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Killa Klay release 24kts Gold

The latest release from budding New York City hip hop talent Killa Klay 24KTS Gold features a number of guest stars providing added punch to an already fine release, but the unquestionable star throughout remains Far Rockaway’s Killa Klay. This young rapper kicks off the release with the scintillating opener “Familiar”. It has a deliberate pace and a spartan groove lacking definition compared to some of the musical density we hear with some of the album’s later efforts. It is, however, an authoritative beginning to the EP. Klay throws down the gauntlet with the confident and aggressive way he attacks the lyric and dovetails his voice around the rhythm in a way that strengthens the overall performance.

The explicit language running through the release may be a problem for some, but you have to consider context. Would there boats in a movie about sailors? Would a song about a car refer to how fast it can travel? Yes. So it stands to reason that Klay relies to a certain extent on language reflecting the reality of his life and songs. The EP’s second track “Don’t Play by the Rules: illustrates that point well and features 24KTS Gold ‘s first guest star rapper Hugh.Hef.Steff  in a crucial supporting role. There is a clearer groove shaping listener responses to this track and it carries over much of the same defiant spirit we heard with the album opener. Another strength of the collection this track doubles down on is concision – the song comes a couple of seconds short of reaching the three and a half minute mark but says plenty and packs an intense rhythmic punch in that time.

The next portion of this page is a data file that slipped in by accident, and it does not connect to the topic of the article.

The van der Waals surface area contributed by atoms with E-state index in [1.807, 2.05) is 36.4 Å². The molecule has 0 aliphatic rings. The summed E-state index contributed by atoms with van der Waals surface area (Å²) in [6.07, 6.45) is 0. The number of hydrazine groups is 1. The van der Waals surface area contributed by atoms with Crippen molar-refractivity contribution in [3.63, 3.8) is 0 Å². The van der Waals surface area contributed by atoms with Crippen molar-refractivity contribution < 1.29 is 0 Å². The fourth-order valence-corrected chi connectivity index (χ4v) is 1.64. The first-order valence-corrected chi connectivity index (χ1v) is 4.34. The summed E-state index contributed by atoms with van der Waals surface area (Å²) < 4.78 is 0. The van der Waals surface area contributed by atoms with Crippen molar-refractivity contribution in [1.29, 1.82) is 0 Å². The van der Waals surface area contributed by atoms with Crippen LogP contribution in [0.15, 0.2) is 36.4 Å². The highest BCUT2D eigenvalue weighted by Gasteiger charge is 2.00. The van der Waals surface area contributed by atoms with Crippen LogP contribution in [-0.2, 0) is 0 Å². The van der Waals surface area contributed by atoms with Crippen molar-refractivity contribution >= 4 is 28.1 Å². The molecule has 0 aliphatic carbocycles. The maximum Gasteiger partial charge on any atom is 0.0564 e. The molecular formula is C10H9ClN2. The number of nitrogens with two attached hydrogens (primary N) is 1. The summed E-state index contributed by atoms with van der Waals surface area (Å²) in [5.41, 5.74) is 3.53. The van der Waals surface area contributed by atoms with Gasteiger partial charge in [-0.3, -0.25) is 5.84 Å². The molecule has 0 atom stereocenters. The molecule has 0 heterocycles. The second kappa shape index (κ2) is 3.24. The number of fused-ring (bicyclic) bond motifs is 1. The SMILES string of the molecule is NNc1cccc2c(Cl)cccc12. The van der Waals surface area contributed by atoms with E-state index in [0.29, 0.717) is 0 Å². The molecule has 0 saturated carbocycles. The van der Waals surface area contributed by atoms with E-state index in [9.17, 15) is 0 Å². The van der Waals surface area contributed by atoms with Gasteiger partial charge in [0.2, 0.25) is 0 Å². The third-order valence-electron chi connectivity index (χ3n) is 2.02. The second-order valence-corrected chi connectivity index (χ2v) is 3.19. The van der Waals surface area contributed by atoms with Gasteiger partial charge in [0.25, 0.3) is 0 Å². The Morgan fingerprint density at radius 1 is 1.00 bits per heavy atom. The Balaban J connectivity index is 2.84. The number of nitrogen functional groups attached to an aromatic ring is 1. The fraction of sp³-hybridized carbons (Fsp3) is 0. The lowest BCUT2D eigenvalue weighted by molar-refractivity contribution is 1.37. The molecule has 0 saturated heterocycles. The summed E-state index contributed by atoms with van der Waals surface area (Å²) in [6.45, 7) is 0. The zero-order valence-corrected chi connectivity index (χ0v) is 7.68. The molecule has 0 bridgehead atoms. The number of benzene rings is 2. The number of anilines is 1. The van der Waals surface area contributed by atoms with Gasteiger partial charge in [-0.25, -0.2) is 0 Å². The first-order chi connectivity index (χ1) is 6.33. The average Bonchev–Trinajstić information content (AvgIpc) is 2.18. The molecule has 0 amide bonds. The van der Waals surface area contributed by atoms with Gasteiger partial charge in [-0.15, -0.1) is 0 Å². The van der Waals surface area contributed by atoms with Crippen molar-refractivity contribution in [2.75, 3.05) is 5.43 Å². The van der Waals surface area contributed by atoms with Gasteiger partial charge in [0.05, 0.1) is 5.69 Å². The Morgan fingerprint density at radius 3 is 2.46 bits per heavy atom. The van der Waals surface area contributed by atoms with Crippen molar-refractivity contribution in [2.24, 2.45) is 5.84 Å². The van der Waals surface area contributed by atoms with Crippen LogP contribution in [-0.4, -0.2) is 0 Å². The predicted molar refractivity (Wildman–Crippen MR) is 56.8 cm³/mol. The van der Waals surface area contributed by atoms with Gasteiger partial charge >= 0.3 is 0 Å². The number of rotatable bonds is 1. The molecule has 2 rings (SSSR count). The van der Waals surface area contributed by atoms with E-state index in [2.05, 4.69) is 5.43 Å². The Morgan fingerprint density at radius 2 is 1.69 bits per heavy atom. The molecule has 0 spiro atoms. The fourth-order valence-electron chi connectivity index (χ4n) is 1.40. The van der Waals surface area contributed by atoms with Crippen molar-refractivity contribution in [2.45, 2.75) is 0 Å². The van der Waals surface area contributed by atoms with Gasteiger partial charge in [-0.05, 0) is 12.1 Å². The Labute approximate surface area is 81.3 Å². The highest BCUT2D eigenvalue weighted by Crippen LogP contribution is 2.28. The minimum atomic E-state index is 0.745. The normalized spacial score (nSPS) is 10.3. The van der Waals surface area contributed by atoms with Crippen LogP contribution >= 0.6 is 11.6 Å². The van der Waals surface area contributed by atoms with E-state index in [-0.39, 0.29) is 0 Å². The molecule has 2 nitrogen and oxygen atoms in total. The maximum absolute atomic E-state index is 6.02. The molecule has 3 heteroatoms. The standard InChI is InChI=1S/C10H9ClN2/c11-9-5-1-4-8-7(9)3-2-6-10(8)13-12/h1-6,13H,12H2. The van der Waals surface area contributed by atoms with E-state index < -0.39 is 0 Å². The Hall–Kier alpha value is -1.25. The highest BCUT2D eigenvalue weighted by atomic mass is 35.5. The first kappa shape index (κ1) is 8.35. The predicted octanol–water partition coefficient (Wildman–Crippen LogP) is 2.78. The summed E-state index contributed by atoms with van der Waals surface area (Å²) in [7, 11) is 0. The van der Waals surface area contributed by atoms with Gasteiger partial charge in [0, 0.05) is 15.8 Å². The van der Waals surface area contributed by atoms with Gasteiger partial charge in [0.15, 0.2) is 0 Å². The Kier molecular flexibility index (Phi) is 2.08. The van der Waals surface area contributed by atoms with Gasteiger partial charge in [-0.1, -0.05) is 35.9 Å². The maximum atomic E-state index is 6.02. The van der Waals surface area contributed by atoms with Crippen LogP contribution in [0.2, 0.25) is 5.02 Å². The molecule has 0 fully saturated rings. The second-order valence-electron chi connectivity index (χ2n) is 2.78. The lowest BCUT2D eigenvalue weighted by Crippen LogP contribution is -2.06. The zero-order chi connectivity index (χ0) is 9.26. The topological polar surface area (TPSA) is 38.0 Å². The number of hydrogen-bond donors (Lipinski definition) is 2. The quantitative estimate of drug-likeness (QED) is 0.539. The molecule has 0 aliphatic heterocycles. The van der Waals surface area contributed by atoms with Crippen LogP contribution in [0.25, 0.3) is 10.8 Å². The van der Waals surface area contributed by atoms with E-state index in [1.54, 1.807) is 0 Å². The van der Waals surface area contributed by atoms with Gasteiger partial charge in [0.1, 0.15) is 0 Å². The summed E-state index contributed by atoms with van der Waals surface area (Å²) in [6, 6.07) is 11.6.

Cassion, another guest, makes a notable contribution to the track “Boss Shit” that, alongside Klay’s vocal, acts a balance of sorts against the post-production effects influencing the track. There are light keyboards sprinkled into the mix and they are shrouded by muffled echo. Klay’s vocal is manipulated by the production as well, but never in a heavy handed manner calling too much attention to itself. The EP’s final cut “Sancho” is the shortest performance included on 24KTS Gold and, arguably, it’s most traditionally “musical” moment. He makes melodic use of keyboards without surrounding them with the same production tricks marking “Boss Shit” and Killa Klay’s vocal line shares some of the same qualities – it is a more involved arrangement for his voice than we’ve heard elsewhere on the release.

This EP release from Killa Klay makes it clear, if hip hop fans needed clarity, that his first release Everything Makes Cense Now was no fluke. Some listeners may balk at the amount of guests Klay has invited to contribute to the EP preferring the focus remain on his talents alone, but many more will trust his artistic and musical judgment based on the exceptional quality of the material. This is an obvious labor of love and speaks volumes about how deep Killa Klay’s talents run rather than framing him as a flavor of the moment.

Mindy McCall



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